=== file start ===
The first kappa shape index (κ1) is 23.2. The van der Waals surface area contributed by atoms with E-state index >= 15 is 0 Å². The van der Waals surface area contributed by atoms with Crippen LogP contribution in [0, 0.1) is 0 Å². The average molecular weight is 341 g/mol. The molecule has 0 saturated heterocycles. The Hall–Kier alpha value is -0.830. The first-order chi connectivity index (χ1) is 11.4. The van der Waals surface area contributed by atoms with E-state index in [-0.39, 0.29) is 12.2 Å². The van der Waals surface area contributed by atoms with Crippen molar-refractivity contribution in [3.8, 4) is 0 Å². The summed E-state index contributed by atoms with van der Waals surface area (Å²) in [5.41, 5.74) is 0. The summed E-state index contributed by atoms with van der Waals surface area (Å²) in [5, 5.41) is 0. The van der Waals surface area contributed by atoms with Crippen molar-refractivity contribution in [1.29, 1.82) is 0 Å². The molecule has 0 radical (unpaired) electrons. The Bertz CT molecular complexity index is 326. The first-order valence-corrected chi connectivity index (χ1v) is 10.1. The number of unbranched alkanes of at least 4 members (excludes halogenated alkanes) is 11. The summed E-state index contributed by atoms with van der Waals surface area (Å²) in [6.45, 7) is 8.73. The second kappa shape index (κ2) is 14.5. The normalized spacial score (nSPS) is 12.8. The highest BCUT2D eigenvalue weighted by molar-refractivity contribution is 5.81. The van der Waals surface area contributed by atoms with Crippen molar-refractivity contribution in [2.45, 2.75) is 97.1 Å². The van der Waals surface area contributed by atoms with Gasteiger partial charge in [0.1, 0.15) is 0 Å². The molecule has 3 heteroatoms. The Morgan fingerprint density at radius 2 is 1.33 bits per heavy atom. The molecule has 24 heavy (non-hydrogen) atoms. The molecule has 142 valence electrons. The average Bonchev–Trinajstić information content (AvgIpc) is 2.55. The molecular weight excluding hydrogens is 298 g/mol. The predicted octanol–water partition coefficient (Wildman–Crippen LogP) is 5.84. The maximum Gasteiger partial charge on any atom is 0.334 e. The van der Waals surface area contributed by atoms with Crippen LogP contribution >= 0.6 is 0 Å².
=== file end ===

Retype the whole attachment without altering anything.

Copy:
The first kappa shape index (κ1) is 23.2. The van der Waals surface area contributed by atoms with E-state index >= 15 is 0 Å². The van der Waals surface area contributed by atoms with Crippen LogP contribution in [0, 0.1) is 0 Å². The average molecular weight is 341 g/mol. The molecule has 0 saturated heterocycles. The Hall–Kier alpha value is -0.830. The first-order chi connectivity index (χ1) is 11.4. The van der Waals surface area contributed by atoms with E-state index in [-0.39, 0.29) is 12.2 Å². The van der Waals surface area contributed by atoms with Crippen molar-refractivity contribution in [3.8, 4) is 0 Å². The summed E-state index contributed by atoms with van der Waals surface area (Å²) in [5.41, 5.74) is 0. The summed E-state index contributed by atoms with van der Waals surface area (Å²) in [5, 5.41) is 0. The van der Waals surface area contributed by atoms with Crippen molar-refractivity contribution in [1.29, 1.82) is 0 Å². The molecule has 0 radical (unpaired) electrons. The Bertz CT molecular complexity index is 326. The first-order valence-corrected chi connectivity index (χ1v) is 10.1. The number of unbranched alkanes of at least 4 members (excludes halogenated alkanes) is 11. The summed E-state index contributed by atoms with van der Waals surface area (Å²) in [6.45, 7) is 8.73. The second kappa shape index (κ2) is 14.5. The normalized spacial score (nSPS) is 12.8. The highest BCUT2D eigenvalue weighted by molar-refractivity contribution is 5.81. The van der Waals surface area contributed by atoms with Crippen molar-refractivity contribution in [2.45, 2.75) is 97.1 Å². The van der Waals surface area contributed by atoms with Gasteiger partial charge in [0.1, 0.15) is 0 Å². The molecule has 3 heteroatoms. The Morgan fingerprint density at radius 2 is 1.33 bits per heavy atom. The molecule has 24 heavy (non-hydrogen) atoms. The molecule has 142 valence electrons. The average Bonchev–Trinajstić information content (AvgIpc) is 2.55. The molecular weight excluding hydrogens is 298 g/mol. The predicted octanol–water partition coefficient (Wildman–Crippen LogP) is 5.84. The maximum Gasteiger partial charge on any atom is 0.334 e. The van der Waals surface area contributed by atoms with Crippen LogP contribution >= 0.6 is 0 Å².